If you live in the northeast and don't like snow, it's my fault. For weeks I've been complaining about how we never really got a big storm last year, about how our snow so far this year had all been piddling little storms that left us with 2-4". Every time there was a storm, if you looked at the radar, there was a big hole over the Pioneer Valley. Sha-lame.
But all that changed this week--we got about 2 feet in my town. I am one of those annoying people who loves snow, even though I don't ski. (I cross-country ski, occasionally, but I fall a lot. And plus I don't think that's what people mean when they ask, "Do you ski?") I also like to shovel.
So Wednesday I was out shoveling for over 2 hours in the morning, while the snow was still falling, and by the time I'd finished our walkways and driveway and raked the roof, the first part I'd shoveled didn't even look shoveled any more. I came in and took a nap. My husband took a turn as well during the day, ably assisted by Patrick:
Only if you look closely, Patrick isn't really helping. He's eating snow.
I went out again late in the day to shovel more, after following up my nap with an intense, Zone 2 session of cookie baking. By now it was getting dark. The kids had abandoned all pretense of "helping" and were digging elaborate tunnels in the snow banks that were now so tall I could barely throw the snow over them. Here they are in their first tunnel:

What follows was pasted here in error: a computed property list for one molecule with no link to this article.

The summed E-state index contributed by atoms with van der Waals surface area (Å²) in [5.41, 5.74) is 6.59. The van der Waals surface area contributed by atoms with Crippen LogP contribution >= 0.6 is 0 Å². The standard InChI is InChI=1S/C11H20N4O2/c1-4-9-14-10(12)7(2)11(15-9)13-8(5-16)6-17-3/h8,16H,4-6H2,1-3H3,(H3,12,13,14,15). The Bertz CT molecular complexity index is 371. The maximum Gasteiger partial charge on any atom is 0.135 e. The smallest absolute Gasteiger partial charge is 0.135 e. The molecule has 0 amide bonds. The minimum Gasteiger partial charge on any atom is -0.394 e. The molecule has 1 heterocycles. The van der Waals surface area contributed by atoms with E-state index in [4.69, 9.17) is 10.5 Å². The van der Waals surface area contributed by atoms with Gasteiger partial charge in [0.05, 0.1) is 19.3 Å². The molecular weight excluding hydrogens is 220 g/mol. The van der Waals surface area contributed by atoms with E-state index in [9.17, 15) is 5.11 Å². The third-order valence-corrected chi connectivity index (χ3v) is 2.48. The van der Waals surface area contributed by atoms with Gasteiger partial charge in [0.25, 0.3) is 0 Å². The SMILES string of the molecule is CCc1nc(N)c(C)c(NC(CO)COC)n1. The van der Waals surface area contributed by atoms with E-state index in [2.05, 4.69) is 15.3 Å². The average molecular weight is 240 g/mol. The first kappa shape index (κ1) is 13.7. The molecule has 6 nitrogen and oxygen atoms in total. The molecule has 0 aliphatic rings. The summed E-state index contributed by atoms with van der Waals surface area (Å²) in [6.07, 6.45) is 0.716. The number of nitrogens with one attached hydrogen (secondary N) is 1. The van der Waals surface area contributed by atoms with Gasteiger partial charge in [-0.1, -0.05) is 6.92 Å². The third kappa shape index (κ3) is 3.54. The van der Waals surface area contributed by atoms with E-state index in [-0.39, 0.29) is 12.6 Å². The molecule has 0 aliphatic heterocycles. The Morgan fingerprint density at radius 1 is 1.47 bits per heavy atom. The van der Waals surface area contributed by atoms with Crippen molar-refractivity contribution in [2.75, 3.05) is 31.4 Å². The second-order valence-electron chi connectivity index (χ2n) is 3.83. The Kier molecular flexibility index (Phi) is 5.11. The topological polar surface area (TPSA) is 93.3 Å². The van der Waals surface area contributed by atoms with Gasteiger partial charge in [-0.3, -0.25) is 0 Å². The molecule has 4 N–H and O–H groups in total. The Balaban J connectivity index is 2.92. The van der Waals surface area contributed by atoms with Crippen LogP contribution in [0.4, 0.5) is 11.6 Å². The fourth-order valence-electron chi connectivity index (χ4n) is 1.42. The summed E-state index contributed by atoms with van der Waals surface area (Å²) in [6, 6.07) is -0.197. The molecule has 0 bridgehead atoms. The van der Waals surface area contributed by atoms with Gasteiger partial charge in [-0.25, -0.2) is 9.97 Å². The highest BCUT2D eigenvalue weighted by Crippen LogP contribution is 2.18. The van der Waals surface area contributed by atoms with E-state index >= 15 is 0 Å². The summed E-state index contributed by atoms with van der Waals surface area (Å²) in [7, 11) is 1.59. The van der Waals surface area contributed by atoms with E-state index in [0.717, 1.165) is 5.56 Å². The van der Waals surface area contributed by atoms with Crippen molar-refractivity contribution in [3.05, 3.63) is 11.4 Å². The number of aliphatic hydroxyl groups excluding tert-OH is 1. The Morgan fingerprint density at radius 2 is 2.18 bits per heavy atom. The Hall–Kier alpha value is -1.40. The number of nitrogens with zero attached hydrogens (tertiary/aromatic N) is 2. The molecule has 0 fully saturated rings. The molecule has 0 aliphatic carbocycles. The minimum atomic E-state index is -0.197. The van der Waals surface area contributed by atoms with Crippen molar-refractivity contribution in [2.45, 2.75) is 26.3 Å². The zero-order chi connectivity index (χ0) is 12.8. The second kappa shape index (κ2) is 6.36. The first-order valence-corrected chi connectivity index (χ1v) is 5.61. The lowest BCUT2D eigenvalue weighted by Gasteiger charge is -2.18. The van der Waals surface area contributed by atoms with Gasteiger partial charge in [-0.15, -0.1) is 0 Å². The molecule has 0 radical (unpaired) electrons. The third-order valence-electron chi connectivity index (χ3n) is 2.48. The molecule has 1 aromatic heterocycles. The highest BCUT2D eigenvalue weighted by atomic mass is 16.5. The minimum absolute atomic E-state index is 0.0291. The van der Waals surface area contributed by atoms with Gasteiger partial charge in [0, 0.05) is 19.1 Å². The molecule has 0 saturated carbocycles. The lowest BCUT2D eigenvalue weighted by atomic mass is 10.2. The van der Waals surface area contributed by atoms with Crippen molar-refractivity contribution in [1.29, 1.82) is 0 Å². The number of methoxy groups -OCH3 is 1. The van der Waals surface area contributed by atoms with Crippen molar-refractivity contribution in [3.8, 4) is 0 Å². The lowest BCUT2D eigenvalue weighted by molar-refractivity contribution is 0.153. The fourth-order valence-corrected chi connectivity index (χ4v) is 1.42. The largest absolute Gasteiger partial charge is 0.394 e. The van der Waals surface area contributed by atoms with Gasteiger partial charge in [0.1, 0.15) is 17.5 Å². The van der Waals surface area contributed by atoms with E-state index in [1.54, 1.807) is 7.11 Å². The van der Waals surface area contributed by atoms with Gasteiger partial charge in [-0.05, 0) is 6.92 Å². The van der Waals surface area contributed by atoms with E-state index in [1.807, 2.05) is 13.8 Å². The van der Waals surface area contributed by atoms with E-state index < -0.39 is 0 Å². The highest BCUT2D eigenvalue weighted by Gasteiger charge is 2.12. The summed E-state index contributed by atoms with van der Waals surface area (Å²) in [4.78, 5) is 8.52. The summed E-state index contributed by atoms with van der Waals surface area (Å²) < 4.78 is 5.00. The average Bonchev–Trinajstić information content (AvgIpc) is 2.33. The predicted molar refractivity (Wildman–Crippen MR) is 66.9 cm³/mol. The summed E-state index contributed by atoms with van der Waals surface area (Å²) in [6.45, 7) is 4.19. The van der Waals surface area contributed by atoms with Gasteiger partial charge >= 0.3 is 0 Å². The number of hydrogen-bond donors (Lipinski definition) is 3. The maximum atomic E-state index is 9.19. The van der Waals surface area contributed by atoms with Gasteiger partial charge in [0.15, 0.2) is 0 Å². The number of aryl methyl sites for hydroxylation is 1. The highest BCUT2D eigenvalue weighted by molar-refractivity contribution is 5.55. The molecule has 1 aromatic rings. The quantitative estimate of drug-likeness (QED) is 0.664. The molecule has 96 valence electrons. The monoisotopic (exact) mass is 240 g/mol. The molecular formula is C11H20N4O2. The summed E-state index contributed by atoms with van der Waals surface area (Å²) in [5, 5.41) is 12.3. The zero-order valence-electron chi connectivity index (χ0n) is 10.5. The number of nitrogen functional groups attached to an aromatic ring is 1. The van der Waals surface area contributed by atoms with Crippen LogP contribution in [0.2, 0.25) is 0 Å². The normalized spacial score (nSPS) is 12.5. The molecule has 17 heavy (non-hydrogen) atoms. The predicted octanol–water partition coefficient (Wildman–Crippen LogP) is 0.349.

Did I say I liked shoveling? I used to. Then, just before dinnertime, in the cold and dark, the snowplow made one last pass of our street. And left this at the end of my driveway:
I know, it's kind of dark in that picture. Trust me--it was a freaking lot of snow. I almost cried. I have been known to be, when someone (like my husband) suggests that we get a snowblower, a little bit self-righteous about my love of shoveling. Why would I waste fossil fuels to do something I can do with my own energy? But by the end of the day Wednesday, I would have clubbed a baby seal just to have the shoveling done.